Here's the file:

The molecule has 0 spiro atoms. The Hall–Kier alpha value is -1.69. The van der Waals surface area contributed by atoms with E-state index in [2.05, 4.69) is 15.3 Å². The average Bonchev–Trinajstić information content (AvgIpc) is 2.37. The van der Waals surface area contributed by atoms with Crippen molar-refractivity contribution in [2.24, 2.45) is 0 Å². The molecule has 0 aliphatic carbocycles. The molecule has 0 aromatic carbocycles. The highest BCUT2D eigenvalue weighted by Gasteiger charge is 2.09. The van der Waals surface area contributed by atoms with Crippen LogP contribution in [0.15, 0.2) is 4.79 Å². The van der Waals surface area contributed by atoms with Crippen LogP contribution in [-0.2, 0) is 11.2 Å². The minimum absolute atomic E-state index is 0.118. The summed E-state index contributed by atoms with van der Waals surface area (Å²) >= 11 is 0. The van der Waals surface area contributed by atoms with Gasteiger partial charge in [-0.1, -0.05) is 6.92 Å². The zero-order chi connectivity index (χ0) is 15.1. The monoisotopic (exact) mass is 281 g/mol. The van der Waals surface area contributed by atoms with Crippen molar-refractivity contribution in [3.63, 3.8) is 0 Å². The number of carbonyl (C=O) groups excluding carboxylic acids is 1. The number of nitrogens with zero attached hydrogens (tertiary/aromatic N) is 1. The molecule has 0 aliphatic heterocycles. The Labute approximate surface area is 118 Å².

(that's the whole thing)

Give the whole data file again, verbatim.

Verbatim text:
The molecule has 0 spiro atoms. The Hall–Kier alpha value is -1.69. The van der Waals surface area contributed by atoms with E-state index in [2.05, 4.69) is 15.3 Å². The average Bonchev–Trinajstić information content (AvgIpc) is 2.37. The van der Waals surface area contributed by atoms with Crippen molar-refractivity contribution in [2.24, 2.45) is 0 Å². The molecule has 0 aliphatic carbocycles. The molecule has 0 aromatic carbocycles. The highest BCUT2D eigenvalue weighted by Gasteiger charge is 2.09. The van der Waals surface area contributed by atoms with Crippen LogP contribution in [0.15, 0.2) is 4.79 Å². The van der Waals surface area contributed by atoms with Crippen LogP contribution in [-0.2, 0) is 11.2 Å². The minimum absolute atomic E-state index is 0.118. The summed E-state index contributed by atoms with van der Waals surface area (Å²) >= 11 is 0. The van der Waals surface area contributed by atoms with Gasteiger partial charge in [-0.1, -0.05) is 6.92 Å². The zero-order chi connectivity index (χ0) is 15.1. The monoisotopic (exact) mass is 281 g/mol. The van der Waals surface area contributed by atoms with Crippen molar-refractivity contribution in [3.63, 3.8) is 0 Å². The number of carbonyl (C=O) groups excluding carboxylic acids is 1. The number of nitrogens with zero attached hydrogens (tertiary/aromatic N) is 1. The molecule has 0 aliphatic heterocycles. The Labute approximate surface area is 118 Å².